As there is a correspondence between the life of man and the growth of a tree, draw a parallel or comparison between them. In the language of comparison man's infancy is like the tender shoot of a tree springing out of the earth from the seed; and his childhood and youth are like the shoot growing up to a stem with its little branches. Natural truths which everyone first acquires are like the leaves with which the branches are covered, for leaves in the Word signify these truths. Man's first steps in the marriage of good and truth, that is, the spiritual marriage, are like the flowers which the tree puts forth in the spring-time, and spiritual truths are the petals of these flowers. The earliest results of the spiritual marriage are like the beginnings of the fruit, while spiritual goods, which are the goods of charity, are like the fruit; and these are signified by fruit in the Word. Wisdom's offspring from love resembles the seed, and by such offspring man becomes as a garden and a paradise. Moreover, man is described in the Word by a tree, and his wisdom from love by a garden. This is what is signified by the Garden of Eden.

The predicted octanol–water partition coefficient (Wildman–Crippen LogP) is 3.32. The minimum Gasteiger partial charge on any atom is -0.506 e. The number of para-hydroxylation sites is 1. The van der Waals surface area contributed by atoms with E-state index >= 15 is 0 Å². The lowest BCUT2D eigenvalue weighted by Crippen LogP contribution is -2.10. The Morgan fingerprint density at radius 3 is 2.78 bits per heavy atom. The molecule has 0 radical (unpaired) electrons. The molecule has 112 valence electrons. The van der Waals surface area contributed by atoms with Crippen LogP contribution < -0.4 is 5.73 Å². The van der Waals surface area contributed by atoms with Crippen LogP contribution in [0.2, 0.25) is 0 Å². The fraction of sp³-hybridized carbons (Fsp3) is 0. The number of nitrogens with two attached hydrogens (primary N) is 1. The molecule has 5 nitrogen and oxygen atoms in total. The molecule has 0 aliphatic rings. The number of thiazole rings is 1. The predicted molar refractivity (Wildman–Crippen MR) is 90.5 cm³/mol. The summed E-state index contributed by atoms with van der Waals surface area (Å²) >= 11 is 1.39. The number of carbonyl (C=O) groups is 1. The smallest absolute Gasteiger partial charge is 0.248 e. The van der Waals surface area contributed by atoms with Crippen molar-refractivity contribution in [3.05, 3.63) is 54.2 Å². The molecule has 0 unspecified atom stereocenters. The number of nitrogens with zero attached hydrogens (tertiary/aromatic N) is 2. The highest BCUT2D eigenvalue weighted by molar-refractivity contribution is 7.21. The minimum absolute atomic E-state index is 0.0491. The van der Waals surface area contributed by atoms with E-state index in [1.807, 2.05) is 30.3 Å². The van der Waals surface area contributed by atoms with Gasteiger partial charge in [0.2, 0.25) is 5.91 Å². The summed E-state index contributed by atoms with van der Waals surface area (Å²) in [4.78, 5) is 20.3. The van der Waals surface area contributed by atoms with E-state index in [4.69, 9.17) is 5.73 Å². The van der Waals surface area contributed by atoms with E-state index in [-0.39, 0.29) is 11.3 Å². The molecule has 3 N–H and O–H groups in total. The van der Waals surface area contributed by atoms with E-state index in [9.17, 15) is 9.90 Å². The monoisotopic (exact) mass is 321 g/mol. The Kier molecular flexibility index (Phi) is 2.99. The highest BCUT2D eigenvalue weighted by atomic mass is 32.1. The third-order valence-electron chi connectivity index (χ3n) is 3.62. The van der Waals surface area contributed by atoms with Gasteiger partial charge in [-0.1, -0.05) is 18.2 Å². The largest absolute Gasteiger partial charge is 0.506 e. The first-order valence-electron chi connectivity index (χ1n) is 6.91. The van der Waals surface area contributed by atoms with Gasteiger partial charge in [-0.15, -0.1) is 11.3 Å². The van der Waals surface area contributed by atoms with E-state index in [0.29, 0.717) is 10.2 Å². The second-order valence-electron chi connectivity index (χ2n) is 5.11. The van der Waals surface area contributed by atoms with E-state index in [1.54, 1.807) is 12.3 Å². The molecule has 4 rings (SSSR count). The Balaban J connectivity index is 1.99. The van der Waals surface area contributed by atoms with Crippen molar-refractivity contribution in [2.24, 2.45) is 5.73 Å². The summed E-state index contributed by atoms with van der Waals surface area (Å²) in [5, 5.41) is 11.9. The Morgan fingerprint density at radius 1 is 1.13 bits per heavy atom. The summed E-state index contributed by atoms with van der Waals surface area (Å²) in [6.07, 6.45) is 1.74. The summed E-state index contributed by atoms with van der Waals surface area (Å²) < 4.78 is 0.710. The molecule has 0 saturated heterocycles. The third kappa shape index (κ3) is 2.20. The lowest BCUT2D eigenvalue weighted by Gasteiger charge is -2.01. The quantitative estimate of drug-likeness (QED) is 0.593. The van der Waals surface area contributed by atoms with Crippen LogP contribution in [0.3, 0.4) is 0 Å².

Man, indeed, is a corrupt tree from the seed; but, nevertheless, there is possible a grafting or budding with shoots taken from the Tree of Life, by which the sap drawn up from the old root is turned into sap forming good fruit. This comparison is made in order that it may be known that when there is so constant a progression of the Divine Providence in the development and regeneration of trees there must be a constant progression in the reformation and regeneration of men, who are of much more value than trees, as we read in these words of the Lord:
Are not five sparrows sold for two farthings? and not one of them is forgotten before God:
But even the very hairs of your head are all numbered. Fear not therefore: ye are of more value than many sparrows....
Which of you with taking thought can add to his stature one cubit?
If ye then be not able to do that thing which is least, why take ye thought for the rest?
Consider the lilies how they grow....
If then God so clothe the grass, which is to-day in the field, and to-morrow Is cast into the oven; how much more will He clothe you, O ye of little faith? Luke xii. 6, 7; 25-28. [DP332]
Author: EMANUEL SWEDENBORG (1688-1772)